While the rich man enjoyed his wealth…

December 20th, 2013 1:19 pm

Jackline KAYATTA

I. Summary

In Luke 16: 19-31, Jesus tells a story of a rich man who “clothed himself in purple and fine linen and…made merry in splendour every day” (vs. 19). At his gate was a poor man called Lazarus who was covered with sores (vs. 20). While the rich man enjoyed his wealth, the poor man was overlooked and spent his last days longing for the scraps that fell from the rich man’s table.

Eventually both the poor and rich man die and go to heaven and hell respectively. Suffering terribly in Hades, and seeing Lazarus happily seated next to Abraham across the divide in heaven, the rich man cries out to Abraham for assistance. He requests that he “pity him by sending Lazarus to dip the tip of his finger into water and cool his tongue” (vs. 21-24). In response, Abraham rejects the rich man’s request and instead reminds him of the times in his life when he wanted for nothing. Abraham also tells him matter-of-factly that there was just no way his request could be granted. Not giving up, the rich man requests that Abraham send Lazarus to his family to warn them of their bad deeds so that they may avoid his terrible fate (vs. 25-28). Abraham says “They have Moses and the Prophets; let them hear and listen to them” (vs. 29). The rich man responds saying “if someone from the dead goes to them, they will repent…” (vs.30). Abraham replies “If they will not listen either to Moses or to the prophets, neither will they be convinced if someone should rise from the dead” (vs. 31).

II. Interpretation

The story above reveals three key points: firstly, it highlights the fact that poverty and wealth on earth are a reality. Wealth characterises the life of the rich man while poverty defines the life of Lazarus. The story further indicates that wealth is not necessarily bad and some people will continue being wealthy, as exemplified by the brothers and relatives of the rich man. However, the result of this is that we shall be held accountable for how we used the wealth that we had while on earth. The story demonstrates the arrogance and irresponsibility that can accompany possessing wealth while those without means are condemned to beg without dignity for alms outside the wealthy person’s front gate.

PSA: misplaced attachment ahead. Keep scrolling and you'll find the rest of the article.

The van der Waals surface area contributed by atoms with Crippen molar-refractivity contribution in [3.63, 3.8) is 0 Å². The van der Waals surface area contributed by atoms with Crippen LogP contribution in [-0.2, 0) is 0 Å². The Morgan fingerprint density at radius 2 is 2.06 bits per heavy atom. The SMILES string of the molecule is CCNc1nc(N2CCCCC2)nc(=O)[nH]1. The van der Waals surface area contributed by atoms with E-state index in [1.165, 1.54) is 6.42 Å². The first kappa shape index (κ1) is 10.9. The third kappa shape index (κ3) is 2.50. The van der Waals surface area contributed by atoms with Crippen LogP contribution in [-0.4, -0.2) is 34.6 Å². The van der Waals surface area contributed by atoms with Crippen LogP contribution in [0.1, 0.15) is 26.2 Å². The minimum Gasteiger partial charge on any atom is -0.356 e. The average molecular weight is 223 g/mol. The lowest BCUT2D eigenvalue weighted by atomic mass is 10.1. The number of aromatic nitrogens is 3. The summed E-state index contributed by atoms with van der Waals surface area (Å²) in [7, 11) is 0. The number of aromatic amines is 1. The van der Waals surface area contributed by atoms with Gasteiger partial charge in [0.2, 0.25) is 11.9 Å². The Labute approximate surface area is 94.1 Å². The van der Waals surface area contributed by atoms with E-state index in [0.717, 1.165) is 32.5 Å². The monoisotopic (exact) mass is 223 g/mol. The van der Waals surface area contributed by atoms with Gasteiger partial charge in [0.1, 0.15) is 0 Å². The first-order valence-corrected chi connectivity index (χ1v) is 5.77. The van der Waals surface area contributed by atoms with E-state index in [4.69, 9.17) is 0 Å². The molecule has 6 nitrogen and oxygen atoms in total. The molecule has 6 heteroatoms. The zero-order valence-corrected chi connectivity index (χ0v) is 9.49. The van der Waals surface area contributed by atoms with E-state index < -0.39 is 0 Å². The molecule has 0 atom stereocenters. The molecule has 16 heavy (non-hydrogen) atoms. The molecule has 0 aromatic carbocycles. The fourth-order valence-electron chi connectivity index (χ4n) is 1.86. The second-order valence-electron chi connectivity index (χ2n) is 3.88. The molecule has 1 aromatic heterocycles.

Secondly, it is important to remember that hell and heaven exist. Our deeds in this world are indicators of whether hell or heaven will be our final destination.

The third point I would like to argue relates to making a judgment and its irrevocability; once judgment has been made there is no possibility of reversing it. The story makes it clear that the divide between heaven and hell is absolute; transiting from one side to the other is not possible. The story further points out that the only chance to amend your ways is while on earth and not after you are dead.

Finally, the story mentions ‘Moses and the Prophets’ to remind us that the Gospel and scripture are the key to eternal life and are freely available to all.

III. Lessons learned

Does the story have any implications for our lives? Well, it depends on how one interprets it. If you want to look at it from the point of view of the two main characters (Lazarus and the rich man), then several questions come into play: how do we treat others? Especially those who are disadvantaged? In our workplace, in learning institutions or wherever we find ourselves, there is a lesson to be learned from this story! Do we look down upon the disadvantaged, or do we treat them with love, respect and dignity? Or is the situation the other way round; characterized with hatred, jealously, disrespect and intolerance – to mention but a few.

Perhaps the best way to answer this question is to place ourselves in the poor man’s shoes. If we do this, then we see how vital it is to learn attitudes such as compassion and sharing. In other words, we are reminded to pause and review our lives. How have we interacted with the less fortunate in the past? If today was to be your last day here on earth, would you have a reason to beg for extra time to make things right?

Finally, we are once again reminded of the central role of the Gospel. The story makes it clear that scripture is always available for us and only we as individuals can make the decision and choose to embrace it or not.  No one can embrace the scriptures on your behalf as represented by the rich man asking Abraham to intervene. The Gospel and sacred scriptures are available to us today and offer the best guidelines on how to relate to each other while alive on earth.

The Word of God is the greatest gift we Christians have to model our social interactions. We ignore it at our peril. If we decide to ignore it, the consequences are evident; the rich man faced them and there is no doubt the situation would be the same for anyone else living in the world today.




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